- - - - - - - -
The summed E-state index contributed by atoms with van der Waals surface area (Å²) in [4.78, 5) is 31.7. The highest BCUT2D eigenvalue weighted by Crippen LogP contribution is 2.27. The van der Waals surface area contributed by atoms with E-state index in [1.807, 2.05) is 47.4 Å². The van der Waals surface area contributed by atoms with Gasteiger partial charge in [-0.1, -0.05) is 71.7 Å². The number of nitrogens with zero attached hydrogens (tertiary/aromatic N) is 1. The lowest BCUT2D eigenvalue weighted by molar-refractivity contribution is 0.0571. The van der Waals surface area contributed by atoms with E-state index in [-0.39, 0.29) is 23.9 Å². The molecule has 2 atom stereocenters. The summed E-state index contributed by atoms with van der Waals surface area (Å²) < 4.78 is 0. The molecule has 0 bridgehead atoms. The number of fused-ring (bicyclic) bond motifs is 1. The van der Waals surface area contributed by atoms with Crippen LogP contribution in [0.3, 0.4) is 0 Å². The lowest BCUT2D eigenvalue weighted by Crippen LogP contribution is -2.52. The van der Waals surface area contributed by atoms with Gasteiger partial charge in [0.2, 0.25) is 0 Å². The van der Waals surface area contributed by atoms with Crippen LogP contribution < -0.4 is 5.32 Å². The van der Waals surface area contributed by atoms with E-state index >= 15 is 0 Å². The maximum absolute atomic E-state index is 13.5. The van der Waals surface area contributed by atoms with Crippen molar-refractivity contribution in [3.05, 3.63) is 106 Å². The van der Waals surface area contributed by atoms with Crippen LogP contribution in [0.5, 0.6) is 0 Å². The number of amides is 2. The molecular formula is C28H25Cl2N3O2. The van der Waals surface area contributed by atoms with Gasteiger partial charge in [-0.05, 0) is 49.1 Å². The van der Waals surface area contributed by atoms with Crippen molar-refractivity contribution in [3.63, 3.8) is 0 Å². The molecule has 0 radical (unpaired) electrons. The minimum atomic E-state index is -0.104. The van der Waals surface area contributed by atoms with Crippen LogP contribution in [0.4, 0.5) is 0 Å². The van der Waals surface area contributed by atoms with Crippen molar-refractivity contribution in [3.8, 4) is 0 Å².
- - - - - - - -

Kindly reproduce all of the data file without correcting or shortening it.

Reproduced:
The summed E-state index contributed by atoms with van der Waals surface area (Å²) in [4.78, 5) is 31.7. The highest BCUT2D eigenvalue weighted by Crippen LogP contribution is 2.27. The van der Waals surface area contributed by atoms with E-state index in [1.807, 2.05) is 47.4 Å². The van der Waals surface area contributed by atoms with Gasteiger partial charge in [-0.1, -0.05) is 71.7 Å². The number of nitrogens with zero attached hydrogens (tertiary/aromatic N) is 1. The lowest BCUT2D eigenvalue weighted by molar-refractivity contribution is 0.0571. The van der Waals surface area contributed by atoms with E-state index in [-0.39, 0.29) is 23.9 Å². The molecule has 2 atom stereocenters. The summed E-state index contributed by atoms with van der Waals surface area (Å²) < 4.78 is 0. The molecule has 0 bridgehead atoms. The number of fused-ring (bicyclic) bond motifs is 1. The van der Waals surface area contributed by atoms with Crippen LogP contribution in [0.3, 0.4) is 0 Å². The lowest BCUT2D eigenvalue weighted by Crippen LogP contribution is -2.52. The van der Waals surface area contributed by atoms with Gasteiger partial charge in [0.2, 0.25) is 0 Å². The van der Waals surface area contributed by atoms with Crippen LogP contribution < -0.4 is 5.32 Å². The van der Waals surface area contributed by atoms with E-state index >= 15 is 0 Å². The maximum absolute atomic E-state index is 13.5. The van der Waals surface area contributed by atoms with Crippen molar-refractivity contribution in [3.05, 3.63) is 106 Å². The van der Waals surface area contributed by atoms with Crippen LogP contribution in [0.5, 0.6) is 0 Å². The number of amides is 2. The molecular formula is C28H25Cl2N3O2. The van der Waals surface area contributed by atoms with Gasteiger partial charge in [-0.05, 0) is 49.1 Å². The van der Waals surface area contributed by atoms with Crippen molar-refractivity contribution in [3.63, 3.8) is 0 Å². The molecule has 0 radical (unpaired) electrons. The minimum atomic E-state index is -0.104. The van der Waals surface area contributed by atoms with Crippen LogP contribution in [0.4, 0.5) is 0 Å². The van der Waals surface area contributed by atoms with Crippen molar-refractivity contribution in [3.8, 4) is 0 Å².